|UN report urges action to stop violence against children||20 October 2006|
Ayyamma, 18, lives in the slums of Bangalore, India. She has been working since she was eight, when she had to drop out of school after her father died. Today she is an advocate for the rights of working children. She travelled to New York last week to participate in the launch of the UN Secretary-General’s Study on Violence against Children.
“In the place I live, violence is a daily occurrence,” said Ayyamma. “In my opinion, beating up a child is the worst form of violence.”
The Secretary-General’s study shows that millions of young people like Ayyamma around the world are being subjected to the worst forms of abuse, with little or no protection. The report concludes that violence happens everywhere, is usually inflicted by a person known to the child and is almost invariably hidden or left unpunished.
UNICEF Executive Director Ann M. Veneman called it a landmark study. “Children are at the heart of the Millennium Development Goals” on reducing poverty worldwide, said Ms. Veneman. “In working to achieve these goals, it’s crucial that children are protected against violence.”
The report involved thousands of consultations with governments, non-governmental organizations, experts and most important, children themselves. It examines the problem in five settings – the home, schools, institutions, at work and in the community.
“Children continue to fear and experience violence in every country of the world,” said Professor Paulo Sérgio Pinheiro, the independent expert who led the study. “Violence cuts across all social, cultural, religious and ethnic lines.”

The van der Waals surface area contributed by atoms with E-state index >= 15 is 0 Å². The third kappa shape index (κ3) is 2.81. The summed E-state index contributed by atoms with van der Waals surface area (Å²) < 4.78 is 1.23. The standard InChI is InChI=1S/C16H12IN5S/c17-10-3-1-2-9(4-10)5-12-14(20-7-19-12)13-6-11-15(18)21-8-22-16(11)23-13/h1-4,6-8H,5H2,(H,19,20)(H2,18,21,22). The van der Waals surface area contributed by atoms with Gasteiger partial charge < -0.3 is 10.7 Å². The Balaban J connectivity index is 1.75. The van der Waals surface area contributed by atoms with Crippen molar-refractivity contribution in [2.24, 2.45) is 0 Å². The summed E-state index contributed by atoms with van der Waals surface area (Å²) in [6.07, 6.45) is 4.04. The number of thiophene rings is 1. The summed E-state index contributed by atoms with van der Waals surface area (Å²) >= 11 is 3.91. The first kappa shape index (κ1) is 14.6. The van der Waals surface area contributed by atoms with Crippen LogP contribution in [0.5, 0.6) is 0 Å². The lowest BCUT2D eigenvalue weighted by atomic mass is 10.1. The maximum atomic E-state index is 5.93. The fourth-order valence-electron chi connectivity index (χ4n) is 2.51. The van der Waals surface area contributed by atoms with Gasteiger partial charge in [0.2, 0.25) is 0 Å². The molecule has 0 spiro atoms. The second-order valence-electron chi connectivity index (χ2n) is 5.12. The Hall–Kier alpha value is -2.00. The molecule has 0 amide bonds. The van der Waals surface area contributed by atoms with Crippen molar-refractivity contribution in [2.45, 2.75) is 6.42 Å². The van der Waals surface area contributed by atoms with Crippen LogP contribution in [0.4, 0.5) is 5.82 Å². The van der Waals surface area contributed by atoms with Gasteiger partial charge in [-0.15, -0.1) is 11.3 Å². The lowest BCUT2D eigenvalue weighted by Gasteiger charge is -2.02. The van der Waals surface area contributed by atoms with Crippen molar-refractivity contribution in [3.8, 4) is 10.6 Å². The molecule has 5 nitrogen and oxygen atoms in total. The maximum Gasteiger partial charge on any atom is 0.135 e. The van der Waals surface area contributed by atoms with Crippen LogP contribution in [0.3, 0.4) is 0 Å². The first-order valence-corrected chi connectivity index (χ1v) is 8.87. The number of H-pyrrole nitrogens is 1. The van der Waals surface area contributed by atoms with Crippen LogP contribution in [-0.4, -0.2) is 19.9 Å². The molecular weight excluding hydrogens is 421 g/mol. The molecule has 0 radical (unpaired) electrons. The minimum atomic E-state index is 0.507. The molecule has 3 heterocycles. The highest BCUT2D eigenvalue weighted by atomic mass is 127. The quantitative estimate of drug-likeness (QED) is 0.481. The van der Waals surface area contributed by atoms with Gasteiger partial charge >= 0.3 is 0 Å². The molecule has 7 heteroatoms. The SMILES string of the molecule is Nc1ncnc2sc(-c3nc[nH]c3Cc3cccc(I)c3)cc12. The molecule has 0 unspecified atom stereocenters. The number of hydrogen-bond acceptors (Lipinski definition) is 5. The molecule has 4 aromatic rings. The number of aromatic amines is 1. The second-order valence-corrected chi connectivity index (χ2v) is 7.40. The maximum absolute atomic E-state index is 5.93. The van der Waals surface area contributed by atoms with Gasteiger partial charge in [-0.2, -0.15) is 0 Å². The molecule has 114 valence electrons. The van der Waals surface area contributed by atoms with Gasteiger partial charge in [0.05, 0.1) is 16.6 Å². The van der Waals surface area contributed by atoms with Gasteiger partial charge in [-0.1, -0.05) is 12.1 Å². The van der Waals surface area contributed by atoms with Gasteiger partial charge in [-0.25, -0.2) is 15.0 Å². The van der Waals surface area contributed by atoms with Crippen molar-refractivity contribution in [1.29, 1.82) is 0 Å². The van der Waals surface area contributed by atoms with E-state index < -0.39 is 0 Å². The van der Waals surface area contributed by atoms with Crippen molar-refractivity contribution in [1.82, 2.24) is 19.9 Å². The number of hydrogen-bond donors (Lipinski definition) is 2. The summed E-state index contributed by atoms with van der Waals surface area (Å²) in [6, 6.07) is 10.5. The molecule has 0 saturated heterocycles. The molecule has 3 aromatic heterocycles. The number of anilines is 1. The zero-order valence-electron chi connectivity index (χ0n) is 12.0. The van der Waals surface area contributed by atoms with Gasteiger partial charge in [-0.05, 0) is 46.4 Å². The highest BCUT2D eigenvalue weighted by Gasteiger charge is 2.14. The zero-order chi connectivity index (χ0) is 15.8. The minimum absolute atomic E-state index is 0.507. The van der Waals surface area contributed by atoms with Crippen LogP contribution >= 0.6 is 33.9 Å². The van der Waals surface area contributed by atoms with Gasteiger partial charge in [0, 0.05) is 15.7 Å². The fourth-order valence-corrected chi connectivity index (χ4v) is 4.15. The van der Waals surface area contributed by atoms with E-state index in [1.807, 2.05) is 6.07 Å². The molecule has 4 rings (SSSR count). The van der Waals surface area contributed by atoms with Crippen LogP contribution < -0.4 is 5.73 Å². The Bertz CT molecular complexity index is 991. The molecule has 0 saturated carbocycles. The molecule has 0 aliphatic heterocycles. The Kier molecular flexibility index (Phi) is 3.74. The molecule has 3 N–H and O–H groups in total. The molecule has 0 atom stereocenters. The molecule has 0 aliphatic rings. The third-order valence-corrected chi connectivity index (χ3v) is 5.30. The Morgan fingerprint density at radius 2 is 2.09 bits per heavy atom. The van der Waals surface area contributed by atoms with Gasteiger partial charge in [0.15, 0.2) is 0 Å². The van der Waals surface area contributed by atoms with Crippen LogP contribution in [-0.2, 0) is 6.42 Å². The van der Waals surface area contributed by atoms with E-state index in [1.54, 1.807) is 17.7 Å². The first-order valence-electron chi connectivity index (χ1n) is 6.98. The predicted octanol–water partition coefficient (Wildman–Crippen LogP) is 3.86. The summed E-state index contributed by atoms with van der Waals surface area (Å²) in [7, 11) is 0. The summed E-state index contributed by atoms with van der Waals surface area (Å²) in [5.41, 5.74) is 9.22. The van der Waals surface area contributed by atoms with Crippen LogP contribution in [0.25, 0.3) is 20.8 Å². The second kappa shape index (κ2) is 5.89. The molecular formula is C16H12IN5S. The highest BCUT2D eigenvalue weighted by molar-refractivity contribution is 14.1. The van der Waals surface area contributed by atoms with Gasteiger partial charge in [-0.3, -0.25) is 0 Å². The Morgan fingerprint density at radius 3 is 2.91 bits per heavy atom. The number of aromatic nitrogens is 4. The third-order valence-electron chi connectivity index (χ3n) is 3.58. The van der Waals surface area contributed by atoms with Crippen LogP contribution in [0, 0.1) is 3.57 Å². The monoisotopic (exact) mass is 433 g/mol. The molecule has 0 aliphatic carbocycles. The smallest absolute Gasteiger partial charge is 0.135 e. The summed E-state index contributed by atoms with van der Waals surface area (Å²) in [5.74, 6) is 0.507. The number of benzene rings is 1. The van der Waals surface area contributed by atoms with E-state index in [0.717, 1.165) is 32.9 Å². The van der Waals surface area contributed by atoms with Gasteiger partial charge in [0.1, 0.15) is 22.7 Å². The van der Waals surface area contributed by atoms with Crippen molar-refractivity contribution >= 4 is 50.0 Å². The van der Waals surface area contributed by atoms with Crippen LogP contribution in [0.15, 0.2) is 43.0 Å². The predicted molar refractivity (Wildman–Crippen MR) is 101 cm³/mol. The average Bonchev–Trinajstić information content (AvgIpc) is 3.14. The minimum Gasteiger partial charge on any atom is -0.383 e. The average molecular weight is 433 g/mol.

States must take primary responsibility for preventing abuses by providing a robust legal framework, the report asserts.“That means prohibiting all forms of violence against children whenever it occurs and whoever is the perpetrator,” said Professor Pinheiro.
On hand for the release of the study at the United Nations on 12 October were representatives from a range of children’s charities, NGOs and UN agencies, including the World Health Organization, which provided much of the research.
Ayyamma and other children who contributed their viewpoints to the report were also there, emphasizing by their presence that the international community has a duty to ensure every child’s right to a life free from violence.
For every child
Here are other links that you may be interested in:
Pakistan, one year later
UNICEF Radio wins awards
UNICEF now offers two RSS feeds: UNICEF News, with the latest stories from our homepage; and UNICEF Photo Essays, featuring images from around the world. Find out more.